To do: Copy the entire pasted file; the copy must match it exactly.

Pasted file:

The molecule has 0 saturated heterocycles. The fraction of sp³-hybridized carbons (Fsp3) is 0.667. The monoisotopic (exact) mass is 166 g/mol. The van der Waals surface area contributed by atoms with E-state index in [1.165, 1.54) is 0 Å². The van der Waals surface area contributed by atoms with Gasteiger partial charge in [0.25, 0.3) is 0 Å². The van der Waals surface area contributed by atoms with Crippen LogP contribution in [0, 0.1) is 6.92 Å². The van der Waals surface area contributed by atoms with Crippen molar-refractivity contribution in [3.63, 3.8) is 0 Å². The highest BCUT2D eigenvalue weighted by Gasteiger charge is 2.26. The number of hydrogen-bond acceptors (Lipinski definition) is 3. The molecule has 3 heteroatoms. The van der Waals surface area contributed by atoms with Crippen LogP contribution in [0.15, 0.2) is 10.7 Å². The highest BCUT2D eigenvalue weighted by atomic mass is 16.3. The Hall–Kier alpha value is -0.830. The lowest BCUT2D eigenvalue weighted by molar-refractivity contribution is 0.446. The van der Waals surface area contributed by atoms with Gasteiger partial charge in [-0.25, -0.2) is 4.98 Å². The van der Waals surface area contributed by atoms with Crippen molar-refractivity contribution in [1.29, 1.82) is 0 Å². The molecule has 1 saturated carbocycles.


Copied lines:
The molecule has 0 saturated heterocycles. The fraction of sp³-hybridized carbons (Fsp3) is 0.667. The monoisotopic (exact) mass is 166 g/mol. The van der Waals surface area contributed by atoms with E-state index in [1.165, 1.54) is 0 Å². The van der Waals surface area contributed by atoms with Gasteiger partial charge in [0.25, 0.3) is 0 Å². The van der Waals surface area contributed by atoms with Crippen LogP contribution in [0, 0.1) is 6.92 Å². The van der Waals surface area contributed by atoms with Crippen molar-refractivity contribution in [3.63, 3.8) is 0 Å². The highest BCUT2D eigenvalue weighted by Gasteiger charge is 2.26. The number of hydrogen-bond acceptors (Lipinski definition) is 3. The molecule has 3 heteroatoms. The van der Waals surface area contributed by atoms with Crippen LogP contribution in [0.15, 0.2) is 10.7 Å². The highest BCUT2D eigenvalue weighted by atomic mass is 16.3. The Hall–Kier alpha value is -0.830. The lowest BCUT2D eigenvalue weighted by molar-refractivity contribution is 0.446. The van der Waals surface area contributed by atoms with Gasteiger partial charge in [-0.25, -0.2) is 4.98 Å². The van der Waals surface area contributed by atoms with Crippen molar-refractivity contribution in [1.29, 1.82) is 0 Å². The molecule has 1 saturated carbocycles.